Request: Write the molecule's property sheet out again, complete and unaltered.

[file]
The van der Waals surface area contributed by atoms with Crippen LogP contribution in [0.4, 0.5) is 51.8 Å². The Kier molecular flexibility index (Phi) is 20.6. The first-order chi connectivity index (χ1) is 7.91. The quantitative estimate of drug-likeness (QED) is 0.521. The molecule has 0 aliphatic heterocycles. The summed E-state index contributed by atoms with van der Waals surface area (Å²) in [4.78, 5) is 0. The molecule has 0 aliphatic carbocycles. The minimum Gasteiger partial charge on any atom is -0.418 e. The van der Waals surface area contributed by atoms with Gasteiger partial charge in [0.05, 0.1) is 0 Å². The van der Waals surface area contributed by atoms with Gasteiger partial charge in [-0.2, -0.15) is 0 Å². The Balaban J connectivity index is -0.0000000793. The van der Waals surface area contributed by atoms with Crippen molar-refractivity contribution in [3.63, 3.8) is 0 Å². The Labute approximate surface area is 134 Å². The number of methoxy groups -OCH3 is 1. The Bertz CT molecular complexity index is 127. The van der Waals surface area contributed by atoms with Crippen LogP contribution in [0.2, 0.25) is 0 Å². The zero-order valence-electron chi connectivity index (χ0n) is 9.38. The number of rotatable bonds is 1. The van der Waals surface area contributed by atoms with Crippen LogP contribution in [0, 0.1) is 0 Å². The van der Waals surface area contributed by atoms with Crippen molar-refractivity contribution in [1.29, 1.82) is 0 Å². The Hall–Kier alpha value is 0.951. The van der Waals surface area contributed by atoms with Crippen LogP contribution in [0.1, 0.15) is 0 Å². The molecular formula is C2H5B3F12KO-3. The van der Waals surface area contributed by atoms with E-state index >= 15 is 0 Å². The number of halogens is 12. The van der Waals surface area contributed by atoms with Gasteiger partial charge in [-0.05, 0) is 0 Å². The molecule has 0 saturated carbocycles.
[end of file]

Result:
The van der Waals surface area contributed by atoms with Crippen LogP contribution in [0.4, 0.5) is 51.8 Å². The Kier molecular flexibility index (Phi) is 20.6. The first-order chi connectivity index (χ1) is 7.91. The quantitative estimate of drug-likeness (QED) is 0.521. The molecule has 0 aliphatic heterocycles. The summed E-state index contributed by atoms with van der Waals surface area (Å²) in [4.78, 5) is 0. The molecule has 0 aliphatic carbocycles. The minimum Gasteiger partial charge on any atom is -0.418 e. The van der Waals surface area contributed by atoms with Gasteiger partial charge in [0.05, 0.1) is 0 Å². The van der Waals surface area contributed by atoms with Gasteiger partial charge in [-0.2, -0.15) is 0 Å². The Balaban J connectivity index is -0.0000000793. The van der Waals surface area contributed by atoms with Crippen molar-refractivity contribution in [3.63, 3.8) is 0 Å². The Labute approximate surface area is 134 Å². The number of methoxy groups -OCH3 is 1. The Bertz CT molecular complexity index is 127. The van der Waals surface area contributed by atoms with Crippen LogP contribution in [0.2, 0.25) is 0 Å². The zero-order valence-electron chi connectivity index (χ0n) is 9.38. The number of rotatable bonds is 1. The van der Waals surface area contributed by atoms with Crippen LogP contribution in [0, 0.1) is 0 Å². The van der Waals surface area contributed by atoms with Crippen molar-refractivity contribution in [1.29, 1.82) is 0 Å². The Hall–Kier alpha value is 0.951. The van der Waals surface area contributed by atoms with Crippen LogP contribution in [0.1, 0.15) is 0 Å². The molecular formula is C2H5B3F12KO-3. The van der Waals surface area contributed by atoms with E-state index >= 15 is 0 Å². The number of halogens is 12. The van der Waals surface area contributed by atoms with Gasteiger partial charge in [-0.05, 0) is 0 Å². The molecule has 0 saturated carbocycles.